Sad news: Cancer claims an exuberant British soprano

Sad news: Cancer claims an exuberant British soprano


norman lebrecht

November 28, 2018

There is deep sadness this morning at the death of Sally Silver, also known as Silver Sally.

She was an immensely popular soprano with English Touring Opera, and elsewhere. Raised in South Africa, she sang at ENO, Scottish Opera, Metz, Moscow and Nederlandse Reisopera.

Her husband, Jeremy Silver, is an international conductor. Emily Gottlieb, chief executive of the National Opera Studio, has circulated this notice:

I am afraid I have some sad news to share.  Jeremy Silver’s wife, Sally, died yesterday morning, after a long battle with a terminal brain tumour. Sally was a regular visitor to the NOS, a great supporter of the Studio, and especially of her husband. We last saw her at a performance of 12:40, which she said she wasn’t going to miss. She loved sharing in the development of young singers and many of you will know she was herself a wonderful singer and artist. She was incredibly brave in the face of her illness, with a fortitude and openness about her situation that we all admired greatly. She will be enormously missed, by her family, her collaborators and her great number of friends.

Sally, who was just 50 years old,  is survived by Jeremy and by their daughter Charlotte.



  • Basso says:

    The wonderful Sally Silver was most definitely a South African soprano, and will be very sorely missed by many of us in the opera community.

  • Guus Mostart says:

    So sad to hear Sally passed away. During my time at the Reisopera she was a regular guest (Opera Seria and Tales of Hoffmann stand out) and a huge hit with our audiences. A wonderful singer and colleague, Sally was a star. May she rest in peace.

  • Nicholas Folwell says:

    Sally was a beautiful lady and a beautiful singer! My thoughts are with Jeremy and Charlotte.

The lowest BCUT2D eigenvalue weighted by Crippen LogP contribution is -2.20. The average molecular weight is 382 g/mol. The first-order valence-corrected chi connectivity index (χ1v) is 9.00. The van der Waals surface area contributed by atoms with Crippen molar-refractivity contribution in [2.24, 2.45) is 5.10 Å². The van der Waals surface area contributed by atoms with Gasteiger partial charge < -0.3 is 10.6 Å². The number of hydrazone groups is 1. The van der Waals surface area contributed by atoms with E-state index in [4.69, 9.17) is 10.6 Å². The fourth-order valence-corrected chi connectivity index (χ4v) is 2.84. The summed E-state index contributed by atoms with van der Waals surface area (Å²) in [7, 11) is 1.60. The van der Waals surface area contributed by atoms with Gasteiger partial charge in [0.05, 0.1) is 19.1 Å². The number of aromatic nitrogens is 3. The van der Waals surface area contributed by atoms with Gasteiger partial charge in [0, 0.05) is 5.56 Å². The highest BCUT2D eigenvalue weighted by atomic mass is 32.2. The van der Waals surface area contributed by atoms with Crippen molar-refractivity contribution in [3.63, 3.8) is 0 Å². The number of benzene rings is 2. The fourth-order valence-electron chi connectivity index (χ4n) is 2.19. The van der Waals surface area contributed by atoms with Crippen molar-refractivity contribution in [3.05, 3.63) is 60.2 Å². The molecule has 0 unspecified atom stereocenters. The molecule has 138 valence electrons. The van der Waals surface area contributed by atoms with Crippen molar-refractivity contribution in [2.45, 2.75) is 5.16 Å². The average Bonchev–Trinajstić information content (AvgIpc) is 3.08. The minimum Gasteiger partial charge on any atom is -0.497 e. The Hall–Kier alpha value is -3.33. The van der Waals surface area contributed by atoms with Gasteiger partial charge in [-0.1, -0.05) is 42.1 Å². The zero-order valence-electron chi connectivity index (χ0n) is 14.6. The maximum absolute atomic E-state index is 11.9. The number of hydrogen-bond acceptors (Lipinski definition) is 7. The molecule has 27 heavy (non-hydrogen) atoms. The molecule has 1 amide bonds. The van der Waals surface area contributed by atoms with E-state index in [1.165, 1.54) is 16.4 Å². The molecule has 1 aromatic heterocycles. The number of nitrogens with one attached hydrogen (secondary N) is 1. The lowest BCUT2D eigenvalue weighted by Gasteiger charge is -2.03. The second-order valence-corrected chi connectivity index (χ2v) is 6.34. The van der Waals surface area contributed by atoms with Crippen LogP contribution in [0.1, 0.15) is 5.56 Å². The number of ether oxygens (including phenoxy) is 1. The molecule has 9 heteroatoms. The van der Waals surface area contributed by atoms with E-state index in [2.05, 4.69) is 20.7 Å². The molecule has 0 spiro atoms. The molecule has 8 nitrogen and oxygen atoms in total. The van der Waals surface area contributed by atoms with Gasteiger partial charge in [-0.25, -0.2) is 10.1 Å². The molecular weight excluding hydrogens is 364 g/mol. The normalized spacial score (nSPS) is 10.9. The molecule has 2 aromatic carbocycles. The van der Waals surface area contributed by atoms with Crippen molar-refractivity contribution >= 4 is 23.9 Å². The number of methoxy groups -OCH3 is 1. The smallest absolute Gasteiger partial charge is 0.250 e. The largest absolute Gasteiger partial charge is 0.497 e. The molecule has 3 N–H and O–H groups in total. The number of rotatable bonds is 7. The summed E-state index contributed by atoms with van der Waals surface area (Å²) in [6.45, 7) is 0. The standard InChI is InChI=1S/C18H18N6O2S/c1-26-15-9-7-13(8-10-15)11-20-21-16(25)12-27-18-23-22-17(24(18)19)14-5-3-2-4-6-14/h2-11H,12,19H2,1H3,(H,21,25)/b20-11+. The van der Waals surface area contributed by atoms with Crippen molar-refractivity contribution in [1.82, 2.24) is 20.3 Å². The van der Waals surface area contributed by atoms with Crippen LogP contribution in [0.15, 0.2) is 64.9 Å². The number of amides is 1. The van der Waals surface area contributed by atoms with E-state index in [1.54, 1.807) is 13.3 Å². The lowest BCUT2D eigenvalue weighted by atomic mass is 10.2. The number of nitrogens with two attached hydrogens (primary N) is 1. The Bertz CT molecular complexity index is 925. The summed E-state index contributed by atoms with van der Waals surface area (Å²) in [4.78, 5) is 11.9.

• Anyone who has ever met her can remember an original joke she made.

  • MGUK says:

    I never knew a singer who at the height of the success would dedicate so much of her time energy, generosity and guidance to so many. I myself owe the South African extension of my career to her.

    Her three heroines in the Les d’Hoffmann in Rennes are the stuff of a legend; her “O rendetemi la speme” at Scottish Opera was the most exquising sound I’d ever heard; her Duchess in Powder Her Face (Opera de Metz) and Greek (Music Theatre Wells) were the proofs that she could equally excel in the 21st Century repertorie and hold her ground as a powerful modern-day singing actor. Her Massenet recordings under Richard Bonynge offer pure delight, made all the more special by the fact that as a non-French speaker, Sally brought to the chansons a fine nuanced texture both to Massenet’s music and to the lyrics by Silvestre et al.

    She’ll be greatly missed by us all; she had great faith in her husband Jeremyˋs masterful perfectionism and his unique conducting skills. He is as àbout to take over the Opera School at the Univeristy of Cape Town. Sally, knowing her days had were limited, urged Jeremy to persevere. Generous and selfless was he until the end.

    Her absence on- and off-stage will be sorely felt. We’ve lost a gem of a person whose talent will live on in our memories and in the recordings. Sleep well, dearest Sally.